Such perfect conversations these are, with such assured outcomes, and I always so fluent, so erudite, and so unselfconscious when compared with real conversations where I’m liable to talk rot and am struck by brilliant insights ten minutes too late. Perfect conversations in which I control the ebb and flow of ideas. And even though I remain unsure where the conversation will end, I am absolutely certain that not only will I survive to the end, I’ll do so with flying colours. These conversations, always so intellectually and morally sound, persist unencumbered by corporeal distractions like body odour, or constipation, or unsightly moles, or personality constraints like vanity, or hypochondria, or a dull and intransigent resentment of early family life. And I, too, exist unencumbered by any imperfections in these conversations, whether undesirable personal qualities or, indeed, the risks and slips of the usual face-to-face interaction.

But I do not fool myself – have never fooled myself. My perfect imagined conversations, their intellectual rigour notwithstanding, are nonetheless contrived, and while permitted to meander here and there, they do so only under my direction. This perfection is restricted and solely under my control. It makes a nice change to the rest of life.

Restricted perfection. What an interesting notion.



Lecture given as part of the Wheeler Centre Australian Classics Series, Melbourne, with James Ley (25th November, 2013).

To begin: I believe Patrick White is the greatest – perhaps the only truly great – writer Australia has produced. In 1973, he became the first and only Australian to win the Nobel prize for literature – Coetzee won his in 2003, before he took out Australian citizenship. It’s no matter that Patrick White was born in England, no matter he was schooled there and lived there as a young man, his work is steeped in his being an Australian, or rather steeped in his abrasive relationship with Australia.

Sometimes the Nobel judges get it astonishingly wrong, but not in the case of White.

I do not like all his books – but then only the mediocre man is always at his best as Somerset Maugham once wrote – in defence of himself. But when asked for my list of ten Australian classics Patrick White takes up four spaces.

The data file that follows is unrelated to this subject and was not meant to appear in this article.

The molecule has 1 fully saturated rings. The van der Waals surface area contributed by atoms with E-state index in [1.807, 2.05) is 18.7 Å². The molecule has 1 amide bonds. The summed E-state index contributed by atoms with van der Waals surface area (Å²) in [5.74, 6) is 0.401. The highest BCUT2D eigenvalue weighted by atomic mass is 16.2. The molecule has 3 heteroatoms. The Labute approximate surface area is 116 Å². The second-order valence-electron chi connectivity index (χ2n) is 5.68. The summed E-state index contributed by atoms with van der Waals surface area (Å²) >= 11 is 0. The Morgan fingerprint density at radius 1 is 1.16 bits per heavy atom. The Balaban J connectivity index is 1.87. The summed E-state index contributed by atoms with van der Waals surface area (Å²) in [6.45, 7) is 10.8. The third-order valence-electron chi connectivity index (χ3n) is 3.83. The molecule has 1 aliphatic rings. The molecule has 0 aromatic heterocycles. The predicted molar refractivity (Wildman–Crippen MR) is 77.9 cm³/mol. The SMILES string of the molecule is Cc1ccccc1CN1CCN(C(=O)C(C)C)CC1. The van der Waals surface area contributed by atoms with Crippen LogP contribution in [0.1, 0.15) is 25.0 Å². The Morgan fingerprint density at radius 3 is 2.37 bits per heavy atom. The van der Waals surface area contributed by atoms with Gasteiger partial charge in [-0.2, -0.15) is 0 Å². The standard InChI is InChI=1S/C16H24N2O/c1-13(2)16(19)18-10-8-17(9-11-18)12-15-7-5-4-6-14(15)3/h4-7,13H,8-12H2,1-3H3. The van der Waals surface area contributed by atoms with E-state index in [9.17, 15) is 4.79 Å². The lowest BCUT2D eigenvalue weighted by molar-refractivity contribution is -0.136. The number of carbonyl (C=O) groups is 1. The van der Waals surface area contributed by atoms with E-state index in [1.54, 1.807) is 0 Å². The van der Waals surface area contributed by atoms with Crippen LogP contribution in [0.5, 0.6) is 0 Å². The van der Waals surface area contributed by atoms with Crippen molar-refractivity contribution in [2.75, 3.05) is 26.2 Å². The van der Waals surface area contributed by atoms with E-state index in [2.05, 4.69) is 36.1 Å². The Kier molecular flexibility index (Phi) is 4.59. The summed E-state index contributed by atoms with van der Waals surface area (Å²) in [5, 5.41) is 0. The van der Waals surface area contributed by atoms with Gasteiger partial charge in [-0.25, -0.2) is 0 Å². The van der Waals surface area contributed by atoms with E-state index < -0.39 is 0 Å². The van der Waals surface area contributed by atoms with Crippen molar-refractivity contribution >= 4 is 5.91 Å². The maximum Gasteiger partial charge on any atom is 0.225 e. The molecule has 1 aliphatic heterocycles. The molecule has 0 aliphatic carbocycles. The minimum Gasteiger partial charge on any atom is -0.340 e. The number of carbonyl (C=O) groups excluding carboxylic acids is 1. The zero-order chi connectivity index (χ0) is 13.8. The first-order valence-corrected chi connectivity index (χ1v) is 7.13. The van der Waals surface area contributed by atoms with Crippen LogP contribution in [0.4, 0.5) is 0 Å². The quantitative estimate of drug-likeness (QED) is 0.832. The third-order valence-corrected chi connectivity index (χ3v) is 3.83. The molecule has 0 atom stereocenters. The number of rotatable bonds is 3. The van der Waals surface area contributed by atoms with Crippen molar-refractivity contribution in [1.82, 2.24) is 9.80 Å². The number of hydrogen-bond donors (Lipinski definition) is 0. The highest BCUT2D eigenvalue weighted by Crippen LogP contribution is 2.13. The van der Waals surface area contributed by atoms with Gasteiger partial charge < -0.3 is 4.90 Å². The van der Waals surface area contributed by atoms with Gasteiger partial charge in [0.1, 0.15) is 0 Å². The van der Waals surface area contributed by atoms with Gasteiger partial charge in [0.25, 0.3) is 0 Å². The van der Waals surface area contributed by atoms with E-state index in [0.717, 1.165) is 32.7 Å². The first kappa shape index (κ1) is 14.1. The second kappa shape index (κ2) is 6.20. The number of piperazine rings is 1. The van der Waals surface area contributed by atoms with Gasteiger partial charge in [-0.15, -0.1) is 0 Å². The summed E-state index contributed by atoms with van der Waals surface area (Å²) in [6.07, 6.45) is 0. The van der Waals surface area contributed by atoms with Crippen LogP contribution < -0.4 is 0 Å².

My ten Australian literary classics – in no particular order:

Riders in the Chariot

The Twyborn Affair

The Vivisector

Eye of the Storm

Picnic at Hanging Rock – Joan Lindsay

An Imaginary Life – David Malouf

Lilian’s Story – Kate Grenville

The Getting of Wisdom – Henry Handel Richardson

The Fortunes of Richard Mahony – Henry Handel Richardson

The Monkey’s Mask – Dorothy Porter

My Brilliant Career – Miles Franklin

(And yes, I know, there’s 11 in my list, but the universe IS expanding.]


James Stern, in reviewing THE TREE OF MAN for the NYTBook Review in August 1955 defined the essence of a classic. ‘Almost all novels are transients, very few remain on, permanent residents of the mind. Of those that do, some cease to be books and become part of the reader’s past, of an experience felt so deeply it is sometimes difficult to believe that the illusion has not been lived. From these rare works of literature characters emerge better known than our most intimate friends, for every human being has a secret life… To reveal in a novel this life (which is that of the soul) in such a way that by the time the last page is reached all questions have been answered, while all the glory and mystery of the world remains, is not only the prime function of the novelist but the artist’s greatest ambition – and surely his rarest achievement.’

A classic does not need to be the most brilliantly written book, nor does it need to be popular in its day, but it DOES needs to stand the test of time. In this regard it is important to distinguish between classic and popular. So Christos Tsiolkos’ The Slap is popular, but whether it will become a classic requires a couple more decades.

A classic work of literature also needs to address fundamental and universal human issues (if it doesn’t it will become dated) and it needs to do so in an original way.

Riders in the Chariot is about the conflict between good and evil, it’s about exile and belonging, and human brutality pitted against great humanity – all of these are fundamental human qualities, and all are as relevant today as they’ve ever been. Indeed, it could easily be argued that a book driven by these ideas is even more relevant in today’s bullish, combatative, humanely-bereft world.


RIDERS IN THE CHARIOT, White’s 6th novel, was published in early October 1961 when he was 49 years old. It came after THE TREE OF MAN (1955-6) and VOSS (1957). It received some enthusiastic reviews here in Australia and in the UK, although more tempered in the US (where he had previously triumphed). But overall they were the best reviews he’d ever had. The novel won the Miles Franklin Award (his second – VOSS won the inaugural Miles).